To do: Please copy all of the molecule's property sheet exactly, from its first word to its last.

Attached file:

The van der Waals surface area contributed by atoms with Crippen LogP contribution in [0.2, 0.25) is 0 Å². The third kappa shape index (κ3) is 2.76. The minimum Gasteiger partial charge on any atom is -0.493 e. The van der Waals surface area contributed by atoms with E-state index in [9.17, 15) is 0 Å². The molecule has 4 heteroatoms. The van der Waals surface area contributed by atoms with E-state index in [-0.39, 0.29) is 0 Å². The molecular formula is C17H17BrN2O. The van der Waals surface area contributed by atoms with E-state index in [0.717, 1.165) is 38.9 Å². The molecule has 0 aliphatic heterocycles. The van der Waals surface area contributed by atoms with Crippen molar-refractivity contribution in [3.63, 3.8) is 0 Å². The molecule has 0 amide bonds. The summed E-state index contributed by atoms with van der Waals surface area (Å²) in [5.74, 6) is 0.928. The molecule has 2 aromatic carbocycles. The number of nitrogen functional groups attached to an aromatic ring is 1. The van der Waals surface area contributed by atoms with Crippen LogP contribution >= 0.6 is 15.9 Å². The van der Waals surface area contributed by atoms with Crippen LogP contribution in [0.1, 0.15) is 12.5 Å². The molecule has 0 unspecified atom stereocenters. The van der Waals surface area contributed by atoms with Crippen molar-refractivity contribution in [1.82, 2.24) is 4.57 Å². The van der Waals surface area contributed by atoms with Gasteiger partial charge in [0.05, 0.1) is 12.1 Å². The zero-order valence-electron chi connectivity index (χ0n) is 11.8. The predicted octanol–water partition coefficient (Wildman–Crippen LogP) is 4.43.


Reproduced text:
The van der Waals surface area contributed by atoms with Crippen LogP contribution in [0.2, 0.25) is 0 Å². The third kappa shape index (κ3) is 2.76. The minimum Gasteiger partial charge on any atom is -0.493 e. The van der Waals surface area contributed by atoms with E-state index in [9.17, 15) is 0 Å². The molecule has 4 heteroatoms. The van der Waals surface area contributed by atoms with E-state index in [-0.39, 0.29) is 0 Å². The molecular formula is C17H17BrN2O. The van der Waals surface area contributed by atoms with E-state index in [0.717, 1.165) is 38.9 Å². The molecule has 0 aliphatic heterocycles. The van der Waals surface area contributed by atoms with Crippen molar-refractivity contribution in [3.63, 3.8) is 0 Å². The molecule has 0 amide bonds. The summed E-state index contributed by atoms with van der Waals surface area (Å²) in [5.74, 6) is 0.928. The molecule has 2 aromatic carbocycles. The number of nitrogen functional groups attached to an aromatic ring is 1. The van der Waals surface area contributed by atoms with Crippen LogP contribution >= 0.6 is 15.9 Å². The van der Waals surface area contributed by atoms with Crippen LogP contribution in [0.1, 0.15) is 12.5 Å². The molecule has 0 unspecified atom stereocenters. The van der Waals surface area contributed by atoms with Crippen molar-refractivity contribution in [1.82, 2.24) is 4.57 Å². The van der Waals surface area contributed by atoms with Gasteiger partial charge in [0.05, 0.1) is 12.1 Å². The zero-order valence-electron chi connectivity index (χ0n) is 11.8. The predicted octanol–water partition coefficient (Wildman–Crippen LogP) is 4.43.